Photography can be an extremely powerful artform, particularly when the subject is nature, as it allows the public to see the true beauty in landscapes, flora, and animals they may have previously taken for granted.
This is why Paul Nicklen has been able to capture people’s interest like no other photographer, as he enables the public to get up close to some of the harshest conditions on the planet, and the most endangered or feared animals.
The Canadian photographer has been working on his craft for more than 20 years, but what makes him stand out from other artists is that he is also a marine biologist and climate change campaigner.
As well as being an assignment photographer for National Geographic Magazine, he is the co-founder of a non-profit organisation.
SeaLegacy is aimed at providing content, such as Nicklen’s photos and videos, of the ocean that will encourage more people to help the environment.
It is certainly hard to deny the beauty of the planet after looking at Nicklen’s captivating photos, from shots of leaping penguins to close-up frames of a gorilla’s face; aerial views of melting sea ice to fjord photos captured through glaciers and underwater photos in Mexico’s sinkholes.
Nicklen stands out from other nature photographers, as he is able to create “an emotional connection with wild subjects in extreme conditions”.
This has led him to some phenomenal places around the world, and to receive numerous awards, accolades and achievements over the years.
He has been given more than 30 photography awards for his impressive work, including the much-coveted BBC Wildlife Photographer of the Year in 2012, the World Press Photo Award numerous times, and a Lifetime Achievement Award from the University of Victoria.
In addition to this, he has an honorary PHD for his involvement in fighting against climate change, he is a National Geographic Fellow, has written several books, and is well-known for his informative, interesting and educational TED talks.
His work in all areas is so impressive, he has amassed 7.4 million followers on Instagram, most of whom click on his account to see more of his phenomenal work and his take on the natural world.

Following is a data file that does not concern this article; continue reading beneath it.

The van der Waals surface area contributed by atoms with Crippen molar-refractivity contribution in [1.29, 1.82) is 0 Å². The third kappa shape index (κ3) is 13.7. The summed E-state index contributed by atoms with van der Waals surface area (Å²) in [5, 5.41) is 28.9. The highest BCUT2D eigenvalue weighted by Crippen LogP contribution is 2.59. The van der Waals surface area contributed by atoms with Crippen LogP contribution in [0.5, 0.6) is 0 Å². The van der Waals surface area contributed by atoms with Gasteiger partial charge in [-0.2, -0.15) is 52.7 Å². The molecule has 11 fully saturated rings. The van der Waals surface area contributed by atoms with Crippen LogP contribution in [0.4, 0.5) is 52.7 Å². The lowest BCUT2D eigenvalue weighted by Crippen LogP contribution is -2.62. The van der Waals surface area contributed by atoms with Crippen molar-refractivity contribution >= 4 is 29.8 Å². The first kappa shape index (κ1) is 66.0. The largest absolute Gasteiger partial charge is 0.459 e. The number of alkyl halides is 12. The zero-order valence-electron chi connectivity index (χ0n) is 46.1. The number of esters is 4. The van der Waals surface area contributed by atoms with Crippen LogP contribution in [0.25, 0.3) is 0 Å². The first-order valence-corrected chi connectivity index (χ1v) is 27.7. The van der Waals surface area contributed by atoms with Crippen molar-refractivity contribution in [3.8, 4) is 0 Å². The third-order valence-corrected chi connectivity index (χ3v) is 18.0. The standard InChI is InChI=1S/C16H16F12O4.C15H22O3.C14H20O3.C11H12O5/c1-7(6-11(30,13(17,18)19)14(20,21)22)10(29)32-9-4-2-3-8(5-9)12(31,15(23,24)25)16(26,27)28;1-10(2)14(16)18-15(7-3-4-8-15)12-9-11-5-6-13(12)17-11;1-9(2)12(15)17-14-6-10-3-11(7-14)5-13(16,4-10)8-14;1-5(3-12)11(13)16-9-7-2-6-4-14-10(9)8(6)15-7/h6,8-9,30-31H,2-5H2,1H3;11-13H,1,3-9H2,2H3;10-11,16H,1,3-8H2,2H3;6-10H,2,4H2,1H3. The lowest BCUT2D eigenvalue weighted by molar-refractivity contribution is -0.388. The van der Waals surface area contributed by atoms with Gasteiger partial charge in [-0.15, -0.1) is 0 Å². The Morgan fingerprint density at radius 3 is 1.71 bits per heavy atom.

Some of his biggest photography fans also sign up to his masterclasses, which offer insight on how he captures his photos. These include professional guidance on his 20-60-20 rule, goal setting, composition, and photo sketching.
It goes without saying that Nicklen must also be incredibly fearless to capture some of the images he gets, as he admits he’s nearly died on a few occasions.
This includes the time he tried to film breeding elephant seals underwater in 2008. He wanted to be the first person to do this, so took great risks when shooting the 20-feet-long male elephant seals, which can weigh up to 71 stone.
The Sony Artisan of Imagery explained one spent a few minutes trying to attack him while he was filming in Antarctica. He was saved only by his assistant distracting the creature and waving him off.
Nonchalant about his experience, he added: “For the most part, the animals I’ve photographed have been kind and peaceful when I’ve respected their space.”
This represents a humility and fearlessness not many of us would possess, especially considering his previous subjects have included polar bears, killer whales, and crocodiles.
The fact the creatures and conditions he has shot are so threatening makes his photographs even more incredible and sought-after. So, if you have some of Nicklens’ work, it is worth getting bespoke framing, so you can give the images pride of place in your home.